Last week, I was privileged to chair a constituency event to mark International Women’s Day. A packed auditorium of young girls listened attentively to the talented and inspiring women on the panel, all of whom kindly took time out of their busy lives to share their stories of success and, sometimes, struggle, competing in male-dominated professions.
International Women’s Day (IWD) is celebrated annually on 8 March as a global day focussing on the women’s rights movement, bringing attention to issues such as gender equality, reproductive rights, and violence and abuse against women. This year my team and I decided to use our platform to host a panel of inspiring local women for young girls to hear about their career journeys.
The Office for National Statistics (ONS) found that median hourly pay for full-time employees was 8.3% less for women than for men in April 2022. According to the World Economic Forum, it will take 268 years to close the economic gender gap – clearly, we have a long way to go, making events like these as important as ever. Young people, especially girls, can find themselves under pressure in the judgemental world of social media on top of the challenge of finding their way in the world of work, often steered towards a lower-paid career. Seeing the young folk in the room inspired by the incredible women on the panel was great.
Former RAF Nimrod pilot, Kirsty Harding, talked of motherhood – whilst serving in an active war zone. Freda Newton, who is not only a hugely successful business woman but also a well-respected thought leader in the tourism sector, kindly shared her experiences of building successful businesses and spoke of the trial of surviving a pandemic immediately after a massive investment in her company.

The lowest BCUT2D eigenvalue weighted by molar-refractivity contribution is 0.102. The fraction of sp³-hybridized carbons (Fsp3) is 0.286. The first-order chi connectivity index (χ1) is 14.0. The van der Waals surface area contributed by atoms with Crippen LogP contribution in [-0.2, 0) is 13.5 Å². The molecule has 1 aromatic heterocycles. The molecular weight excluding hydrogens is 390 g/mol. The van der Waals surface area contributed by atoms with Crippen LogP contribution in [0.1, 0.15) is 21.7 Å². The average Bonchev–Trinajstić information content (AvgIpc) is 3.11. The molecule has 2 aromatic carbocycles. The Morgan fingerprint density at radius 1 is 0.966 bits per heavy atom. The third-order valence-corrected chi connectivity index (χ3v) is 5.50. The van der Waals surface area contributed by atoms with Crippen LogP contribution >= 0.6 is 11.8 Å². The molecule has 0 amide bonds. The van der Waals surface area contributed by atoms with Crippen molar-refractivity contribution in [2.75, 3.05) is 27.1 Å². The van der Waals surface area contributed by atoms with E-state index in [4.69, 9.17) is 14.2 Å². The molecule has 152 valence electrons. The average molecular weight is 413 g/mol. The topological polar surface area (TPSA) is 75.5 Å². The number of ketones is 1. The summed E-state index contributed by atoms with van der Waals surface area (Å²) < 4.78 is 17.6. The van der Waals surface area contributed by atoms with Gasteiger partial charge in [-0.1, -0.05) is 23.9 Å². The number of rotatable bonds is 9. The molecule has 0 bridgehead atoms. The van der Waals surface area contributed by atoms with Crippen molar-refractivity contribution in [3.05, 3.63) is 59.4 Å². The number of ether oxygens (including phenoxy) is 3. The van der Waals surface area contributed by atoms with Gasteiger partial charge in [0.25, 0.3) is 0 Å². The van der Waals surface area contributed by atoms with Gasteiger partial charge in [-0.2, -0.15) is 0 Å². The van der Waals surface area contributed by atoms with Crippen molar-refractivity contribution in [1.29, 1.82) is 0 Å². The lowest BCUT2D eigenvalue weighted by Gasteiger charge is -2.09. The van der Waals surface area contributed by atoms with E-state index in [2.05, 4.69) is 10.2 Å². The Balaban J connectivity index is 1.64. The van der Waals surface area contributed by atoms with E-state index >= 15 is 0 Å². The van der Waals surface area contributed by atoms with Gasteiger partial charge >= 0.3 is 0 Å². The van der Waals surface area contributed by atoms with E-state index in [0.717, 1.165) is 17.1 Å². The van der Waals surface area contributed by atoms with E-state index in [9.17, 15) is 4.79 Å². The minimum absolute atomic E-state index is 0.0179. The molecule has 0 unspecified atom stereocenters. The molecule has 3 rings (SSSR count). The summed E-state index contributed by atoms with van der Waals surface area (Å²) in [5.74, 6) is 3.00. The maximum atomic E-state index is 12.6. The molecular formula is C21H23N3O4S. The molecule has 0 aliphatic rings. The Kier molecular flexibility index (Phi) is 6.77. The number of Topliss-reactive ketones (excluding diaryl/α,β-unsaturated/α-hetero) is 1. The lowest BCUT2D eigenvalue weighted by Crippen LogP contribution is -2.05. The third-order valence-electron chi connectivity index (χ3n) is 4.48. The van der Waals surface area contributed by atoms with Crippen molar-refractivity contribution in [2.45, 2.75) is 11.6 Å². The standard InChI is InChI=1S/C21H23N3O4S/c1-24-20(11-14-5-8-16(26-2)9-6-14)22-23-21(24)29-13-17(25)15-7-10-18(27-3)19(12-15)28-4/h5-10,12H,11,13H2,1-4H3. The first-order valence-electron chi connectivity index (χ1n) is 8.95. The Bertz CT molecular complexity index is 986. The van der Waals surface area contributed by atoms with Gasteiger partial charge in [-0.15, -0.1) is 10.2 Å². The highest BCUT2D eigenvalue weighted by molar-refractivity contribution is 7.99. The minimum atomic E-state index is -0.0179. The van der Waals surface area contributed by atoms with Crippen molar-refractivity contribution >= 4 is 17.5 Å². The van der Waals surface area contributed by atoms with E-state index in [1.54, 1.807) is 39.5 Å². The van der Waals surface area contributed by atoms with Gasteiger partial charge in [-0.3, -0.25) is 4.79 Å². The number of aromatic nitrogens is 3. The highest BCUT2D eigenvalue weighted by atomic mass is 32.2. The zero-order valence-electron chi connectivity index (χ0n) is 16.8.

Clare Humphrey, founder of Will to Win, gave the perspective of a life coach, while Danielle Nicolson talked candidly about women and politics. Libby Macdonald, an advocate for fair work in social care and real living wage campaigner, spoke of her experiences in the care sector. Cecilia Grigor gave her insights on building a business in the digital sector.
I want to thank them for sharing their stories to inspire the young audience. After the event, there were many requests to take selfies and follow-up chats, which clearly showed their impact on the young audience. It was rewarding to see inspiring women, inspiring a whole generation of inspiring women.
I also recently held cost-of-living surgeries across the constituency, including in Aviemore. I was grateful to the organisations who joined me at these events to help local folk struggling to make ends meet. If you need help, my team and I are always here to listen and help. You can book a meeting, a call or email me on my website at www.drewhendrymp.scot.
Before I finish, I want to give you a quick update on my It’s Your Money campaign calling on energy suppliers to treat people fairly, especially to stop hoarding customers’ credit balances. Since raising this issue, many people have been in touch to tell me that they have discovered they are in credit, sometimes with sums over £1000. Digging further into this unfairness has exposed a litany of failures and suspect practices. Rest assured, I will continue to press for fair treatment for consumers.